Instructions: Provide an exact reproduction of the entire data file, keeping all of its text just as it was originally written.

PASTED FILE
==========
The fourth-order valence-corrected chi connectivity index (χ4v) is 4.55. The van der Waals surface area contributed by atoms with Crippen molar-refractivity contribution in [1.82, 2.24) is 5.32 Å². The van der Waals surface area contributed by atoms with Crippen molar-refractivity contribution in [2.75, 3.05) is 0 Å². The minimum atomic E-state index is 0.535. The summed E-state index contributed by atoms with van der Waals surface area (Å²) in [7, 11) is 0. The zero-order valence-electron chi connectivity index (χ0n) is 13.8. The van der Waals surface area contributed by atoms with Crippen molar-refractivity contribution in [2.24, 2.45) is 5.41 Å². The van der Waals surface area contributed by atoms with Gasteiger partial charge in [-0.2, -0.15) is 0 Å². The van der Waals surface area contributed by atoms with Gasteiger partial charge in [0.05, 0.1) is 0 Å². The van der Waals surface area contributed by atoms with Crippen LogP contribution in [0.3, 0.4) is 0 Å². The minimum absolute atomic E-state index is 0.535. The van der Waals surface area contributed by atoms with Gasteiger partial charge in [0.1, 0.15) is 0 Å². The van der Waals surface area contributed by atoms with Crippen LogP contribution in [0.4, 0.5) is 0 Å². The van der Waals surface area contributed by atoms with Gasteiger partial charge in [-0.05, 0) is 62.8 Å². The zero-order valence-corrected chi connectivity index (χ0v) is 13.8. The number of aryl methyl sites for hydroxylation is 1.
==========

The fourth-order valence-corrected chi connectivity index (χ4v) is 4.55. The van der Waals surface area contributed by atoms with Crippen molar-refractivity contribution in [1.82, 2.24) is 5.32 Å². The van der Waals surface area contributed by atoms with Crippen molar-refractivity contribution in [2.75, 3.05) is 0 Å². The minimum atomic E-state index is 0.535. The summed E-state index contributed by atoms with van der Waals surface area (Å²) in [7, 11) is 0. The zero-order valence-electron chi connectivity index (χ0n) is 13.8. The van der Waals surface area contributed by atoms with Crippen molar-refractivity contribution in [2.24, 2.45) is 5.41 Å². The van der Waals surface area contributed by atoms with Gasteiger partial charge in [-0.2, -0.15) is 0 Å². The van der Waals surface area contributed by atoms with Gasteiger partial charge in [0.05, 0.1) is 0 Å². The van der Waals surface area contributed by atoms with Crippen LogP contribution in [0.3, 0.4) is 0 Å². The minimum absolute atomic E-state index is 0.535. The van der Waals surface area contributed by atoms with Gasteiger partial charge in [0.1, 0.15) is 0 Å². The van der Waals surface area contributed by atoms with Crippen LogP contribution in [0.4, 0.5) is 0 Å². The van der Waals surface area contributed by atoms with Gasteiger partial charge in [-0.05, 0) is 62.8 Å². The zero-order valence-corrected chi connectivity index (χ0v) is 13.8. The number of aryl methyl sites for hydroxylation is 1.